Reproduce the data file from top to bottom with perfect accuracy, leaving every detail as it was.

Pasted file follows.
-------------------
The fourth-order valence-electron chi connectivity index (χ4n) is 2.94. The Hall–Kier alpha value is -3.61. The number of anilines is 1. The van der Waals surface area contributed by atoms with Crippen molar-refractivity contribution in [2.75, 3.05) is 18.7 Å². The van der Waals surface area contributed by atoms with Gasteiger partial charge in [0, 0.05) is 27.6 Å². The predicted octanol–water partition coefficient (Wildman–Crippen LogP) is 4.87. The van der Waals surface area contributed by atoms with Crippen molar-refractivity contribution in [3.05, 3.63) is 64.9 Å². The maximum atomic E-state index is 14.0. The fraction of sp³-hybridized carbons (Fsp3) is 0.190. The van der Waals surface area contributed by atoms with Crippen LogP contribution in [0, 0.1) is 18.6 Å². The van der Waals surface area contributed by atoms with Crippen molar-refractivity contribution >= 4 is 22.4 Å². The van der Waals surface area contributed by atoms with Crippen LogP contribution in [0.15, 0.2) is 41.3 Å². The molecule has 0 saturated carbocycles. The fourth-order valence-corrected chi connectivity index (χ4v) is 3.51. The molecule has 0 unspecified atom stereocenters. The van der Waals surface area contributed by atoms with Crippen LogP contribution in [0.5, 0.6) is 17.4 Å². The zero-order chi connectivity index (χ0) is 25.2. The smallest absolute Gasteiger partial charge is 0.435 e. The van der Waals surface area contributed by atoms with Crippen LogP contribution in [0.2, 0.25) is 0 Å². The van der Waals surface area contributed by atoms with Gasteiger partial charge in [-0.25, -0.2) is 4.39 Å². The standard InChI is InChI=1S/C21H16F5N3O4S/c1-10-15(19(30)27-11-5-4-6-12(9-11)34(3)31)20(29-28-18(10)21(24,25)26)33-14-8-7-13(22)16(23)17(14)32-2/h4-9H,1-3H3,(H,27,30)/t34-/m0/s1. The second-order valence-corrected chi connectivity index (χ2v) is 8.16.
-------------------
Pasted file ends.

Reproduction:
The fourth-order valence-electron chi connectivity index (χ4n) is 2.94. The Hall–Kier alpha value is -3.61. The number of anilines is 1. The van der Waals surface area contributed by atoms with Crippen molar-refractivity contribution in [2.75, 3.05) is 18.7 Å². The van der Waals surface area contributed by atoms with Gasteiger partial charge in [0, 0.05) is 27.6 Å². The predicted octanol–water partition coefficient (Wildman–Crippen LogP) is 4.87. The van der Waals surface area contributed by atoms with Crippen molar-refractivity contribution in [3.05, 3.63) is 64.9 Å². The maximum atomic E-state index is 14.0. The fraction of sp³-hybridized carbons (Fsp3) is 0.190. The van der Waals surface area contributed by atoms with Crippen LogP contribution in [0, 0.1) is 18.6 Å². The van der Waals surface area contributed by atoms with Crippen molar-refractivity contribution >= 4 is 22.4 Å². The van der Waals surface area contributed by atoms with Crippen LogP contribution in [0.15, 0.2) is 41.3 Å². The molecule has 0 saturated carbocycles. The fourth-order valence-corrected chi connectivity index (χ4v) is 3.51. The molecule has 0 unspecified atom stereocenters. The van der Waals surface area contributed by atoms with Crippen LogP contribution in [0.5, 0.6) is 17.4 Å². The zero-order chi connectivity index (χ0) is 25.2. The smallest absolute Gasteiger partial charge is 0.435 e. The van der Waals surface area contributed by atoms with Crippen LogP contribution in [0.2, 0.25) is 0 Å². The van der Waals surface area contributed by atoms with Gasteiger partial charge in [-0.25, -0.2) is 4.39 Å². The standard InChI is InChI=1S/C21H16F5N3O4S/c1-10-15(19(30)27-11-5-4-6-12(9-11)34(3)31)20(29-28-18(10)21(24,25)26)33-14-8-7-13(22)16(23)17(14)32-2/h4-9H,1-3H3,(H,27,30)/t34-/m0/s1. The second-order valence-corrected chi connectivity index (χ2v) is 8.16.